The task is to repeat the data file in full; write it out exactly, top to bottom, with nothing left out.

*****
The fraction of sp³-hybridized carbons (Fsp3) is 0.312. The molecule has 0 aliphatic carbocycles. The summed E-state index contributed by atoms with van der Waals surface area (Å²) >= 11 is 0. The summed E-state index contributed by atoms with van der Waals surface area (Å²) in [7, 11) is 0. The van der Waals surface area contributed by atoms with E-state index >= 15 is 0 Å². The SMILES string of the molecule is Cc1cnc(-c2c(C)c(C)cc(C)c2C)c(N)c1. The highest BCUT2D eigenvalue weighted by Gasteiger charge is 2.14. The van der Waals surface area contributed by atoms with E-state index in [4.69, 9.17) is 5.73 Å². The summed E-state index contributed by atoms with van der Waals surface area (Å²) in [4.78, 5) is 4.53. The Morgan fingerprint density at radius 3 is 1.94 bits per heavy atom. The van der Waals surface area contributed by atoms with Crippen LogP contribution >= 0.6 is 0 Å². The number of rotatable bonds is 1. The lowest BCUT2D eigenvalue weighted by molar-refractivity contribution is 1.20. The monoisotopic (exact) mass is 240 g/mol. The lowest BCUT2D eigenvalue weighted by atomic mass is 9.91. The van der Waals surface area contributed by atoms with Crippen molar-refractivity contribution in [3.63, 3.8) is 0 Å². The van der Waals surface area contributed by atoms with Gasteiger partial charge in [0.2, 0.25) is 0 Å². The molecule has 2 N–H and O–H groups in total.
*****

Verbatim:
The fraction of sp³-hybridized carbons (Fsp3) is 0.312. The molecule has 0 aliphatic carbocycles. The summed E-state index contributed by atoms with van der Waals surface area (Å²) >= 11 is 0. The summed E-state index contributed by atoms with van der Waals surface area (Å²) in [7, 11) is 0. The van der Waals surface area contributed by atoms with E-state index >= 15 is 0 Å². The SMILES string of the molecule is Cc1cnc(-c2c(C)c(C)cc(C)c2C)c(N)c1. The highest BCUT2D eigenvalue weighted by Gasteiger charge is 2.14. The van der Waals surface area contributed by atoms with E-state index in [4.69, 9.17) is 5.73 Å². The summed E-state index contributed by atoms with van der Waals surface area (Å²) in [4.78, 5) is 4.53. The Morgan fingerprint density at radius 3 is 1.94 bits per heavy atom. The van der Waals surface area contributed by atoms with Crippen LogP contribution >= 0.6 is 0 Å². The number of rotatable bonds is 1. The lowest BCUT2D eigenvalue weighted by molar-refractivity contribution is 1.20. The monoisotopic (exact) mass is 240 g/mol. The lowest BCUT2D eigenvalue weighted by atomic mass is 9.91. The van der Waals surface area contributed by atoms with Crippen molar-refractivity contribution in [3.63, 3.8) is 0 Å². The van der Waals surface area contributed by atoms with Gasteiger partial charge in [0.2, 0.25) is 0 Å². The molecule has 2 N–H and O–H groups in total.